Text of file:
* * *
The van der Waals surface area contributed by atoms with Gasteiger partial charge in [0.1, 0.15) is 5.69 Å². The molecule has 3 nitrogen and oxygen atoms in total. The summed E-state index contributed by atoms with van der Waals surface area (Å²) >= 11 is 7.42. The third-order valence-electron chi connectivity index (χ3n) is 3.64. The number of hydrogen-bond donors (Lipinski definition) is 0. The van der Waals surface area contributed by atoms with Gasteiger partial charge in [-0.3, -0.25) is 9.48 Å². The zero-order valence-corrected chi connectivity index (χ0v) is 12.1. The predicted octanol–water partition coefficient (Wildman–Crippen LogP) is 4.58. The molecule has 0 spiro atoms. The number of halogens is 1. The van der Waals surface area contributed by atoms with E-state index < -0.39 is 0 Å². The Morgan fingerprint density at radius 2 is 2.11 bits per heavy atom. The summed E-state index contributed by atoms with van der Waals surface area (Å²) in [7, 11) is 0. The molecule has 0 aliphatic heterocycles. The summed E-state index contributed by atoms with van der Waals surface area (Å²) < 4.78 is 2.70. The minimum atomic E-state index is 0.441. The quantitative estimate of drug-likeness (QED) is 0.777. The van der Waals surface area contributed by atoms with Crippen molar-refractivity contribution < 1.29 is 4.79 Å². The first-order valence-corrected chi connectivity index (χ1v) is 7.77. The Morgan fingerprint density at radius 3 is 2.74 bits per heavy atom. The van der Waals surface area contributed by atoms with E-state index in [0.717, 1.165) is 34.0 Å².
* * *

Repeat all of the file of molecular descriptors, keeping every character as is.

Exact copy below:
The van der Waals surface area contributed by atoms with Gasteiger partial charge in [0.1, 0.15) is 5.69 Å². The molecule has 3 nitrogen and oxygen atoms in total. The summed E-state index contributed by atoms with van der Waals surface area (Å²) >= 11 is 7.42. The third-order valence-electron chi connectivity index (χ3n) is 3.64. The number of hydrogen-bond donors (Lipinski definition) is 0. The van der Waals surface area contributed by atoms with Gasteiger partial charge in [-0.3, -0.25) is 9.48 Å². The zero-order valence-corrected chi connectivity index (χ0v) is 12.1. The predicted octanol–water partition coefficient (Wildman–Crippen LogP) is 4.58. The molecule has 0 spiro atoms. The number of halogens is 1. The van der Waals surface area contributed by atoms with E-state index < -0.39 is 0 Å². The Morgan fingerprint density at radius 2 is 2.11 bits per heavy atom. The summed E-state index contributed by atoms with van der Waals surface area (Å²) in [7, 11) is 0. The molecule has 0 aliphatic heterocycles. The summed E-state index contributed by atoms with van der Waals surface area (Å²) < 4.78 is 2.70. The minimum atomic E-state index is 0.441. The quantitative estimate of drug-likeness (QED) is 0.777. The van der Waals surface area contributed by atoms with Crippen molar-refractivity contribution < 1.29 is 4.79 Å². The first-order valence-corrected chi connectivity index (χ1v) is 7.77. The Morgan fingerprint density at radius 3 is 2.74 bits per heavy atom. The van der Waals surface area contributed by atoms with E-state index in [0.717, 1.165) is 34.0 Å².